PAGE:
More than 30 parents pitched tents over the weekend at Fairview-Clifton German Language School on Clifton Avenue, more than a week ahead of the Nov. 16 application date. This is the earliest parents have ever started camping out for the so-called “magnet schools” – schools that are sought after for their specialty programs like foreign language or arts or teaching styles like Montessori. The number of campers had swelled to 48 by noon.
Among the campers is my brother, a public school teacher himself, who hopes to enroll his daughter in a highly sought after magnet school.
What an indictment of the Cincinnati Public School system. No matter what the product is, a queue 200 hours long is evidence of a serious mismatch between the demand for a desired service and the available supply. Were education operating in a more free market system, this mismatch would spur expansion of those charter and magnet programs as well as prompt new ones to begin to meet obviously unmet needs. Instead CPS is blind to the problem that has apparently been around for years. They focus only on the symptom of people camping out for days on end who “deny” to non-campers an enrollment opportunity, without ever considering that the root cause of the campouts is that the product they currently deliver has no value to a large segment of the market. That in itself is ample proof that a magnet or charter education, operating outside the CPS mainstream, is a much better product than whatever regular education Cincinnati Public Schools can deliver.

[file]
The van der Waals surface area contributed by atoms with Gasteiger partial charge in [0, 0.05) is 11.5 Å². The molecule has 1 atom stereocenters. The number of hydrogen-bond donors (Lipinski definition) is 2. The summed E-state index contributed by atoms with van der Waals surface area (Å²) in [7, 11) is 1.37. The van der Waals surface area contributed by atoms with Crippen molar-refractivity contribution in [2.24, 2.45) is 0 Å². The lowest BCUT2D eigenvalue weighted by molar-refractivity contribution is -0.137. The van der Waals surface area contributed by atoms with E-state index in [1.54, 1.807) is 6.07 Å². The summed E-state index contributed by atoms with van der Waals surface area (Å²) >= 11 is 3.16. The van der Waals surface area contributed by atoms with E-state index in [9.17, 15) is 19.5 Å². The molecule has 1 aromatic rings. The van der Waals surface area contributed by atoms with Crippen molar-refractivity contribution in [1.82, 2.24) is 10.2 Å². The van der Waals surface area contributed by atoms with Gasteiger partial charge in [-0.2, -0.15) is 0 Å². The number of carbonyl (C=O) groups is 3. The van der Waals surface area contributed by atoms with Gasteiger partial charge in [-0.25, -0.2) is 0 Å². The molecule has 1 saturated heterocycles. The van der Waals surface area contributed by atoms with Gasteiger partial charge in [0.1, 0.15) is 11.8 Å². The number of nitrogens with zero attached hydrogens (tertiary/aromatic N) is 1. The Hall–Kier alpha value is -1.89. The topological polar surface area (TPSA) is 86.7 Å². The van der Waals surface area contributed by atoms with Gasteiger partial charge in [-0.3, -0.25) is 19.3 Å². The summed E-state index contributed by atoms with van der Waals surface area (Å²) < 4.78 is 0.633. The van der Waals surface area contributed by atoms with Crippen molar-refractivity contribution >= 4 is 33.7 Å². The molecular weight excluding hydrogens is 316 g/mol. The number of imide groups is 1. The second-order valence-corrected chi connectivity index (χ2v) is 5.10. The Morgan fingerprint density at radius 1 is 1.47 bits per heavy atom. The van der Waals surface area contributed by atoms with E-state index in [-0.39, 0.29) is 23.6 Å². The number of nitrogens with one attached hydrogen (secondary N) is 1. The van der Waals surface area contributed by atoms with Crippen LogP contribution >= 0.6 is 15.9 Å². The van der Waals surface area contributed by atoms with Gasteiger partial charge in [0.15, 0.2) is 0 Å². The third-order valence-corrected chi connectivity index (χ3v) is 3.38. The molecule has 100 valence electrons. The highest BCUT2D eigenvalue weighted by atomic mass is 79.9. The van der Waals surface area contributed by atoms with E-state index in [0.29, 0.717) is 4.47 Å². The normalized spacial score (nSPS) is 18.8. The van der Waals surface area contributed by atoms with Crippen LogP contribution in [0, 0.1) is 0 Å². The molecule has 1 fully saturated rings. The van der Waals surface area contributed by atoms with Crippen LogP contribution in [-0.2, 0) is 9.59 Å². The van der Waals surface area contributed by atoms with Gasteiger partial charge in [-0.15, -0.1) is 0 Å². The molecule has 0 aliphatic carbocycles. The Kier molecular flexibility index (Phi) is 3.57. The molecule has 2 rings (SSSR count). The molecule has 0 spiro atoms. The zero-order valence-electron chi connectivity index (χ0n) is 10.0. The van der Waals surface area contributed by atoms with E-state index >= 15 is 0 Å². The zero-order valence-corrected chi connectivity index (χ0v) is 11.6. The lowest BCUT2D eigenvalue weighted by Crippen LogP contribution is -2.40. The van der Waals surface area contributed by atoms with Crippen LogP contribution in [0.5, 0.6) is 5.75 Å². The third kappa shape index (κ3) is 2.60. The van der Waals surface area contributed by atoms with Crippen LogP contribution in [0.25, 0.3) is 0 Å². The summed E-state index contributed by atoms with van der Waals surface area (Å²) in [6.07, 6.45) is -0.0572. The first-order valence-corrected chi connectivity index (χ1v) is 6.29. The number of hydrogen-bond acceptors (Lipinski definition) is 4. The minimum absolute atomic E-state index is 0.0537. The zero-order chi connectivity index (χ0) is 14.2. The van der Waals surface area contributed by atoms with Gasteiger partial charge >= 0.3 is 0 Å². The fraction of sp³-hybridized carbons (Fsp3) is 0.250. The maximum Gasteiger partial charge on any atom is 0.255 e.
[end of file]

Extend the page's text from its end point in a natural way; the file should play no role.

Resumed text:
There is no greater evidence than this campout, that my brother and his wife are deserving of our best wishes in their quest to save my niece from CPS.